Normally, people can hold on to seven
different things in their minds, Shah says, but a traumatized person
can experience cognitive overload, and may not be able to deal with
more than three things at a time.
For some caregivers, strong emotions can develop into an aversion to
going to work.
Shah teaches that just because you have symptoms doesn't mean you're
weak or ill. He has symptoms, too. He had them when he had to visit an
office in a trade center building in Mumbai. The building's name and appearance
reminded him eerily of 9/11.
“This was unconscious initially,” he said,
“but I was avoiding this elevator (in the building). My mind
was saying to me, ‘I don't want to be in this closed, prison-like
With clients and himself, Shah uses yoga as a form of therapy that can
help relieve anxiety and elevate mood. When he was 21, a few family acquaintances
introduced him to yoga. After moving to New York he continued to practice
at studios there.
“I use a yoga perspective in just about everything, though I might
not state it as yoga,” he said. “One of the goals of yoga
is to bring a person into integration, rather than fragmenting parts of
their life. I use breathing techniques for the most part.”
For example, he says, lengthening the exhale of a breath helps calm the
Therapist Angela Cerkevich’s whole approach is through yoga. Cerkevich,
a friend of Shah's, started doing yoga in college, when she was studying
to be an actor. (She later became a therapist). She realized how much
yoga was helping her ability to stay calm and concentrate when she needed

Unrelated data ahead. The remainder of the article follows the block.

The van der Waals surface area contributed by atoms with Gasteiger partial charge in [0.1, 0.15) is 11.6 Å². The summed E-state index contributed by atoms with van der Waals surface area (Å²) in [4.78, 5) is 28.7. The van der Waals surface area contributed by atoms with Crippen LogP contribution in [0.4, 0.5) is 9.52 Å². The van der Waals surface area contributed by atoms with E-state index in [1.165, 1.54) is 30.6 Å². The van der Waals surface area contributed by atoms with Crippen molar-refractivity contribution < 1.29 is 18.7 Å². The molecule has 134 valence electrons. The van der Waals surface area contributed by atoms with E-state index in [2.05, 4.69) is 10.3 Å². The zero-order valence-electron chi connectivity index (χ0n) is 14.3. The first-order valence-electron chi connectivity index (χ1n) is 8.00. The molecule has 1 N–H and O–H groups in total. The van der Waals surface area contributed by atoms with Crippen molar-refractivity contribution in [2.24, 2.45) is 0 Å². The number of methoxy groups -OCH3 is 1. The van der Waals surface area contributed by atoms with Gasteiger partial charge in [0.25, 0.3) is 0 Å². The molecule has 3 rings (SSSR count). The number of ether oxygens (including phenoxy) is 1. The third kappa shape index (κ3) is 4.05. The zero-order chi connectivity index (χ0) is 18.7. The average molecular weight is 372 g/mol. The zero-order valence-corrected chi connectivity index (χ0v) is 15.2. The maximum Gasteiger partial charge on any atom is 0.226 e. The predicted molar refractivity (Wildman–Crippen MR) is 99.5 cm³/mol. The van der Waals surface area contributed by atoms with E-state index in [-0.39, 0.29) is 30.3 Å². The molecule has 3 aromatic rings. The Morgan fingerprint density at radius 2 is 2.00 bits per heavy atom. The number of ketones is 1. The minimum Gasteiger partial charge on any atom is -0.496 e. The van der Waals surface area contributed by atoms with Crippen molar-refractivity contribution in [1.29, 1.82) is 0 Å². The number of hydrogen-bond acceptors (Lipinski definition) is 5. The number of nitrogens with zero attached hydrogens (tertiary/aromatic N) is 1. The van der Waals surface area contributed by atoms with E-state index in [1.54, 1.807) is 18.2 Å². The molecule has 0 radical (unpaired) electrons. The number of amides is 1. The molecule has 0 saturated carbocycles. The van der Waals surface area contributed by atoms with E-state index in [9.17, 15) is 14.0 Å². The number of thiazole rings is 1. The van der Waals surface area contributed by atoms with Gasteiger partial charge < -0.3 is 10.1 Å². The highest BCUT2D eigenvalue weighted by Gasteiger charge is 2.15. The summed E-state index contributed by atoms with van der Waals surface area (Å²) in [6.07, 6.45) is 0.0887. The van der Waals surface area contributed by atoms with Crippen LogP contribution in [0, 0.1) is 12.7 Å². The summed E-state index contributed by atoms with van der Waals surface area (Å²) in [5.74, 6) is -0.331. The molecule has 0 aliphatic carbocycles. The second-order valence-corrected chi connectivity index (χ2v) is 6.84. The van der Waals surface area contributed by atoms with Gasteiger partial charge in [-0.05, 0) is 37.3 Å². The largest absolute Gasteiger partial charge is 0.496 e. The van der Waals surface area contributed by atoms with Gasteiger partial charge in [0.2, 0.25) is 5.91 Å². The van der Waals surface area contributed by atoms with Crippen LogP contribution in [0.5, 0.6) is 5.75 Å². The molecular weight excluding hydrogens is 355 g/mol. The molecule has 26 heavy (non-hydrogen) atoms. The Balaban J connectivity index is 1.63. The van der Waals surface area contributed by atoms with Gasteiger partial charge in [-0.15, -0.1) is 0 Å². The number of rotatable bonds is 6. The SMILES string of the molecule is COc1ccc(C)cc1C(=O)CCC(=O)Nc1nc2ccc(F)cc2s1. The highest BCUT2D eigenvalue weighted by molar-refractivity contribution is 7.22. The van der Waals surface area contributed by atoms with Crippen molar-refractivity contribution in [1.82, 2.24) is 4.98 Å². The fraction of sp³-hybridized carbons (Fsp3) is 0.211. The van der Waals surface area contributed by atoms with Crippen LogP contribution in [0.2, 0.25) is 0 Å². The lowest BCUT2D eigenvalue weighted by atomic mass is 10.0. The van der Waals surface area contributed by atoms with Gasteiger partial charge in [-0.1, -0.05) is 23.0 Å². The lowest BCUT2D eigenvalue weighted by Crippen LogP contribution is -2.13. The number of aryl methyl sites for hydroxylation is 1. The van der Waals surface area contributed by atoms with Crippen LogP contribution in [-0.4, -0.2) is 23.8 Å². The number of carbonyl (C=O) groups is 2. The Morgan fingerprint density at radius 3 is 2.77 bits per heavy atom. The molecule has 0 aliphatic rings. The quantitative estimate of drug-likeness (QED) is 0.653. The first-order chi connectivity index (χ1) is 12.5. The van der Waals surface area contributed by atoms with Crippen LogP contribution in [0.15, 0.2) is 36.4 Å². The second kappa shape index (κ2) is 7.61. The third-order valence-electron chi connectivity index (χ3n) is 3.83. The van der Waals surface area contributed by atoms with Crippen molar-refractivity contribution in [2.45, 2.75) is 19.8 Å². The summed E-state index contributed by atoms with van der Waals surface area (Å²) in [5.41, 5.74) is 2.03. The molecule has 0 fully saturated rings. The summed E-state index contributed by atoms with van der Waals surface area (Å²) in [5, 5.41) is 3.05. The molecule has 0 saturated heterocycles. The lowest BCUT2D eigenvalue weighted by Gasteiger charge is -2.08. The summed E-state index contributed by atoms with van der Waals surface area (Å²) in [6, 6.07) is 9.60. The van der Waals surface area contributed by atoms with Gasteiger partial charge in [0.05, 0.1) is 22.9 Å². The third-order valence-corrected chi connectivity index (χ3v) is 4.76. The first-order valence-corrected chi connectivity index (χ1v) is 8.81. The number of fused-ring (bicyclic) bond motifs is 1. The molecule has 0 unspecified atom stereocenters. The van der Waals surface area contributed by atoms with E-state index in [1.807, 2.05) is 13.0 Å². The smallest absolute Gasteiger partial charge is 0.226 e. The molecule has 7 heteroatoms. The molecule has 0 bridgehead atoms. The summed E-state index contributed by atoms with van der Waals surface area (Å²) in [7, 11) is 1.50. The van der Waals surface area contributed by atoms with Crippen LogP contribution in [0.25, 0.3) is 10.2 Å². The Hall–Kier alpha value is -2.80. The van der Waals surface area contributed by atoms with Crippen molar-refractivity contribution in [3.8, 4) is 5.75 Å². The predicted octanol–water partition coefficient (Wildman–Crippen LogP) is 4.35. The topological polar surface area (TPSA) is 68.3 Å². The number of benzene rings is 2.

Yoga also increased her appreciation of global affairs. “Thousands
of thousands of years of philosophy can really change your perspective
of life,” she said.
Cerkevich has taught yoga at the Boys and Girls Club and Walter Reed
Army Medical Center in Washington, D.C., where she is based. She also
went to Rwanda for several months and established a yoga teacher training
program, to reach out to genocide orphans now in their twenties. She's
planning to visit Rwanda again this spring.
“(Yoga) is cheap, it's affordable, it's easily learned,”
Of course, for Cerkevich and Shah, there are language barriers and cultural
differences to overcome.
“That's the great thing about yoga—we were able to communicate
other than just language, other than just verbal,” Cerkevich said
of her clients in Rwanda. “You can still feel like there is an intimate
Shah says he has to tweak his exercises depending on the country in which
he is teaching. In India, for example, therapists tend to speak in a more
indirect and polite manner than American therapists, but they still get
the job done. And in India, it's acceptable to touch someone, on the arm,
for example, while speaking with them. In the United States, therapists
are much more guarded about when it's okay to touch.
Since the age of four, Shah knew he wanted to be a doctor. He was first
impressed by the work of humanitarians when he was ten. As a young doctor,
he figured out how to put those vocations together and make a life out
of it. He founded Greenleaf Integrative Strategies, a trauma education
and consulting firm.
Shah speaks English with an American accent, but
he also speaks Hindi, Urdu and Gujarati. He grew up with Gujarati
and picked up the other two languages when he took a year off before
medical school and journeyed around India, “informally educating”
himself on the country's trains, planes and buses. Since then, he
spends a couple of months every year in India.
He has also worked in Ethiopia, Brazil, Pakistan
and Sri Lanka and hopes to work in Sri Lanka and Pakistan again.
“Because of his medical background, he has the physiological evidence
[for] why something works,” Cerkevich said. “He's one of the
most knowledgeable people I've ever met in my entire life.”
Priyanka Dayal is a journalist in Massachusetts, who recently started practicing yoga.